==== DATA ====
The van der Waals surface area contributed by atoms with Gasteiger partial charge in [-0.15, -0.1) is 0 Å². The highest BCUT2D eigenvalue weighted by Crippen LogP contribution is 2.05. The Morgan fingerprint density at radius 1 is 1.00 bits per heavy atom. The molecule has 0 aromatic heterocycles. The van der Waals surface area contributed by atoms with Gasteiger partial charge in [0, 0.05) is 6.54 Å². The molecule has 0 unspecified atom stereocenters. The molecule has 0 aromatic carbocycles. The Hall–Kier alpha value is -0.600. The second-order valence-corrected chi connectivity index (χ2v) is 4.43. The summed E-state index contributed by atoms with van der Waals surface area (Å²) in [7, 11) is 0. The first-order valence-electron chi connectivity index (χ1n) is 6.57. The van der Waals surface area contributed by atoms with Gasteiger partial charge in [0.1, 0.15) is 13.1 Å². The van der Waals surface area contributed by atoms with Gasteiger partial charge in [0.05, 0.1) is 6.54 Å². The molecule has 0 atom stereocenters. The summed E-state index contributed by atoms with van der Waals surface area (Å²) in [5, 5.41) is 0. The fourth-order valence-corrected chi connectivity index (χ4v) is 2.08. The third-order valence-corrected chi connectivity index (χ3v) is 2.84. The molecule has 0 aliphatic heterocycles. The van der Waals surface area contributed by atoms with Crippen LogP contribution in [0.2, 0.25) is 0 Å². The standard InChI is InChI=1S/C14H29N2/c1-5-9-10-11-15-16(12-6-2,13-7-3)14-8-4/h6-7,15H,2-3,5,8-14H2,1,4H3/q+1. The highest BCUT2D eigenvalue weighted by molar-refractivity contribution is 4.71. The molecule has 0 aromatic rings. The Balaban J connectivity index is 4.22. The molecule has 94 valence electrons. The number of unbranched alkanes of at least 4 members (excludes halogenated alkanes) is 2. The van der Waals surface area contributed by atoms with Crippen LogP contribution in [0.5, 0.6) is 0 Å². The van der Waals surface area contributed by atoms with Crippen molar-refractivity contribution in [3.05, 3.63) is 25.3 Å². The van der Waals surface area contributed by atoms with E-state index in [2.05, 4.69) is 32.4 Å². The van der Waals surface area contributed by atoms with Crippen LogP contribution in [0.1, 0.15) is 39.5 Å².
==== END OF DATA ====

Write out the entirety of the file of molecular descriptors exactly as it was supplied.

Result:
The van der Waals surface area contributed by atoms with Gasteiger partial charge in [-0.15, -0.1) is 0 Å². The highest BCUT2D eigenvalue weighted by Crippen LogP contribution is 2.05. The Morgan fingerprint density at radius 1 is 1.00 bits per heavy atom. The molecule has 0 aromatic heterocycles. The van der Waals surface area contributed by atoms with Gasteiger partial charge in [0, 0.05) is 6.54 Å². The molecule has 0 unspecified atom stereocenters. The molecule has 0 aromatic carbocycles. The Hall–Kier alpha value is -0.600. The second-order valence-corrected chi connectivity index (χ2v) is 4.43. The summed E-state index contributed by atoms with van der Waals surface area (Å²) in [7, 11) is 0. The first-order valence-electron chi connectivity index (χ1n) is 6.57. The van der Waals surface area contributed by atoms with Gasteiger partial charge in [0.1, 0.15) is 13.1 Å². The van der Waals surface area contributed by atoms with Gasteiger partial charge in [0.05, 0.1) is 6.54 Å². The molecule has 0 atom stereocenters. The summed E-state index contributed by atoms with van der Waals surface area (Å²) in [5, 5.41) is 0. The fourth-order valence-corrected chi connectivity index (χ4v) is 2.08. The third-order valence-corrected chi connectivity index (χ3v) is 2.84. The molecule has 0 aliphatic heterocycles. The van der Waals surface area contributed by atoms with Crippen LogP contribution in [0.2, 0.25) is 0 Å². The standard InChI is InChI=1S/C14H29N2/c1-5-9-10-11-15-16(12-6-2,13-7-3)14-8-4/h6-7,15H,2-3,5,8-14H2,1,4H3/q+1. The highest BCUT2D eigenvalue weighted by molar-refractivity contribution is 4.71. The molecule has 0 aromatic rings. The Balaban J connectivity index is 4.22. The molecule has 94 valence electrons. The number of unbranched alkanes of at least 4 members (excludes halogenated alkanes) is 2. The van der Waals surface area contributed by atoms with Crippen LogP contribution in [0.5, 0.6) is 0 Å². The van der Waals surface area contributed by atoms with Crippen molar-refractivity contribution in [3.05, 3.63) is 25.3 Å². The van der Waals surface area contributed by atoms with E-state index in [2.05, 4.69) is 32.4 Å². The van der Waals surface area contributed by atoms with Crippen LogP contribution in [0.1, 0.15) is 39.5 Å².